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UK accuses Russia of establishing a related regime in Ukraine

Yevhen Murayev, President of Ukraine. / Reuters

Moscow urges London to “stop provocations”

The British Foreign Minister, Liz Truss, accused Russia this Saturday of trying to establish a similar regime in Ukraine for which she would even have a specific name to be the new president: Yevhen Murayev. “The information released today sheds light on the extent of Russian activity seeking to subvert Ukraine and gives insight into how the Kremlin thinks,” Truss said in an official statement. “Russia must de-escalate and end its campaigns of aggression and disinformation and take the path of diplomacy,” he stresses.

The text provides details on Russia’s alleged plan to impose a new government, although it does not specify whether an invasion of Russian forces is necessary for this. “As the UK and our partners have repeatedly said, any Russian military incursion into Ukraine would be a huge strategic mistake with serious consequences,” added Truss.

Murayev, the name cited by London, is a media owner who was a deputy until a change in electoral law left his party without representation by not reaching the 5% minimum in the 2019 elections. four other Ukrainian politicians who would be linked to the Russian secret services and assures that some of them collaborated with Russian agents in the preparation of the invasion plan. Among them is Mikola Azarov, prime minister under former President Viktor Yanukovych, ousted in 2014.

Azarov then fled to Russia to establish a government in exile despite the red arrest warrant issued at Interpol by the Ukrainian government for crimes such as embezzlement and appropriation of public funds. Vladimir Sivkovich, former number two of the National Security and Defense Council of Ukraine, sanctioned this week by the United States for collaborating with Russian secret services, is also mentioned. Likewise, Serhiy Arbuzov and Andriy Kluyev, former deputy prime ministers with Yanukovych, are cited.

The Prime Minister of the United Kingdom, Boris Johnson, has announced that he is going to instruct Defense Minister Ben Wallace to travel to Moscow and meet with his Russian counterpart, according to the British network ‘Sky News’. “(Johnson) is expected to tell Defense Minister Ben Wallace to accept an invitation to meet with the Russian Defense Minister in Moscow in the coming days,” the network added. The British prime minister sees the crisis around Ukraine as “the greatest test of the unity and determination of the West and the Atlantic Alliance in decades.”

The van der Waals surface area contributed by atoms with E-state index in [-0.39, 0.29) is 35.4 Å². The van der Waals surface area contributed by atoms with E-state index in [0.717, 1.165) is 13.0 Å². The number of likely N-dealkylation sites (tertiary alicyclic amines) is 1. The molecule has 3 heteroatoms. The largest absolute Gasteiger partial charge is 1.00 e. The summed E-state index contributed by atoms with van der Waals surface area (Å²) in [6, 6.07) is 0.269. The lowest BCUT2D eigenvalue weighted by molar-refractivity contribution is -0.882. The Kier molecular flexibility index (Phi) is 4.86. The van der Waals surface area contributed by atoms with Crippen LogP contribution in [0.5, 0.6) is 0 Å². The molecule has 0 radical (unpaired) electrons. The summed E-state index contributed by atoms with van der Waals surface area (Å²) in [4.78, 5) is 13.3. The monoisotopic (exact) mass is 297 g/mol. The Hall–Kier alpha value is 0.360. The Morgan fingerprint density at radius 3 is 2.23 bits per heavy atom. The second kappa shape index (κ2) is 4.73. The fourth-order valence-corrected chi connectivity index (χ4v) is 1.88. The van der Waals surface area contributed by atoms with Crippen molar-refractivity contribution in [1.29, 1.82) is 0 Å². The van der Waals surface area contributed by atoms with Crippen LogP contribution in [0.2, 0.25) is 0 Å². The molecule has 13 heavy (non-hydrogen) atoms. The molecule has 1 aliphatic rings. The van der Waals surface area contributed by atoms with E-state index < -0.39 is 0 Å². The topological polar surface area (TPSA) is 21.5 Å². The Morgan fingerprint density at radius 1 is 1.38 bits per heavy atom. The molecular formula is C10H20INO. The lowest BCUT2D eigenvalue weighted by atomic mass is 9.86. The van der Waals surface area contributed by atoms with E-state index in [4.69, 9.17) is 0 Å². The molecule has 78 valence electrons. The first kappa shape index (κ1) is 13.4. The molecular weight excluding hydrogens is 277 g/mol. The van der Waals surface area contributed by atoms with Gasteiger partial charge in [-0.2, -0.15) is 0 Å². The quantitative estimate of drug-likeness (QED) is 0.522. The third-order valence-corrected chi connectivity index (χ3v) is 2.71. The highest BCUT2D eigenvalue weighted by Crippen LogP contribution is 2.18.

Russian reaction

The Russian Foreign Ministry urged the UK to “stop provocations” and stop spreading “nonsense”, in a first reaction to the British accusations. “The misinformation spread by the UK Foreign Office is further proof that it is precisely the NATO countries, with the Anglo-Saxons at the forefront, who are dedicated to escalating tensions around Ukraine,” the Kremlin said. according to the Russian news agency Sputnik.

In this context, Russia accused NATO of increasing military activity near its borders, perceiving this as “a threat to its national security” and defended the “right to move forces within its own territory as it deems appropriate”.

US sources would have confirmed the information, originating in the British secret services, according to the newspaper ‘The New York Times’ citing two official sources. A spokeswoman for the US National Security Council, Emily J. Horne, described these types of “plots” as “very worrying”. “The Ukrainian people have the sovereign right to decide their own future. We support our democratically elected partners in Ukraine,” he said.


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